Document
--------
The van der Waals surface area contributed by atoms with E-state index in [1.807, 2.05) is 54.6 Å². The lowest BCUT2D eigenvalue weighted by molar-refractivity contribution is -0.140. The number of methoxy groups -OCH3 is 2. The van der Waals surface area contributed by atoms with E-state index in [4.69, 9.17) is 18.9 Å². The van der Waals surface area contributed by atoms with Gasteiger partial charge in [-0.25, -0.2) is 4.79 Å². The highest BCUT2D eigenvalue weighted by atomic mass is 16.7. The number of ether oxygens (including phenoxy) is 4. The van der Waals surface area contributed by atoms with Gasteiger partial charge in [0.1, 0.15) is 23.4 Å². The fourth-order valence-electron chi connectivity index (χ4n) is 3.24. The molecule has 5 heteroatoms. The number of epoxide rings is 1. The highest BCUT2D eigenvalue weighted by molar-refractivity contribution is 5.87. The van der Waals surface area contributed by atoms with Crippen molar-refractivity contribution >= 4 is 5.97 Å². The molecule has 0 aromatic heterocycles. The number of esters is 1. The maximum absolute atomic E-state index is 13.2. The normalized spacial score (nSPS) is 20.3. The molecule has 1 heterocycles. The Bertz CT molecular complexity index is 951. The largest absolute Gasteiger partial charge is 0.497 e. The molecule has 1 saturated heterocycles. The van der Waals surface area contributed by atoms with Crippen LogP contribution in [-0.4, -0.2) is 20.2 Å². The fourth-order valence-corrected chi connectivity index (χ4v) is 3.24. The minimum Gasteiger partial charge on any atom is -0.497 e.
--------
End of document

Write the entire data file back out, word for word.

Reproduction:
The van der Waals surface area contributed by atoms with E-state index in [1.807, 2.05) is 54.6 Å². The lowest BCUT2D eigenvalue weighted by molar-refractivity contribution is -0.140. The number of methoxy groups -OCH3 is 2. The van der Waals surface area contributed by atoms with E-state index in [4.69, 9.17) is 18.9 Å². The van der Waals surface area contributed by atoms with Gasteiger partial charge in [-0.25, -0.2) is 4.79 Å². The highest BCUT2D eigenvalue weighted by atomic mass is 16.7. The number of ether oxygens (including phenoxy) is 4. The van der Waals surface area contributed by atoms with Gasteiger partial charge in [0.1, 0.15) is 23.4 Å². The fourth-order valence-electron chi connectivity index (χ4n) is 3.24. The molecule has 5 heteroatoms. The number of epoxide rings is 1. The highest BCUT2D eigenvalue weighted by molar-refractivity contribution is 5.87. The van der Waals surface area contributed by atoms with Crippen molar-refractivity contribution >= 4 is 5.97 Å². The molecule has 0 aromatic heterocycles. The number of esters is 1. The maximum absolute atomic E-state index is 13.2. The normalized spacial score (nSPS) is 20.3. The molecule has 1 heterocycles. The Bertz CT molecular complexity index is 951. The largest absolute Gasteiger partial charge is 0.497 e. The molecule has 1 saturated heterocycles. The van der Waals surface area contributed by atoms with Crippen LogP contribution in [-0.4, -0.2) is 20.2 Å². The fourth-order valence-corrected chi connectivity index (χ4v) is 3.24. The minimum Gasteiger partial charge on any atom is -0.497 e.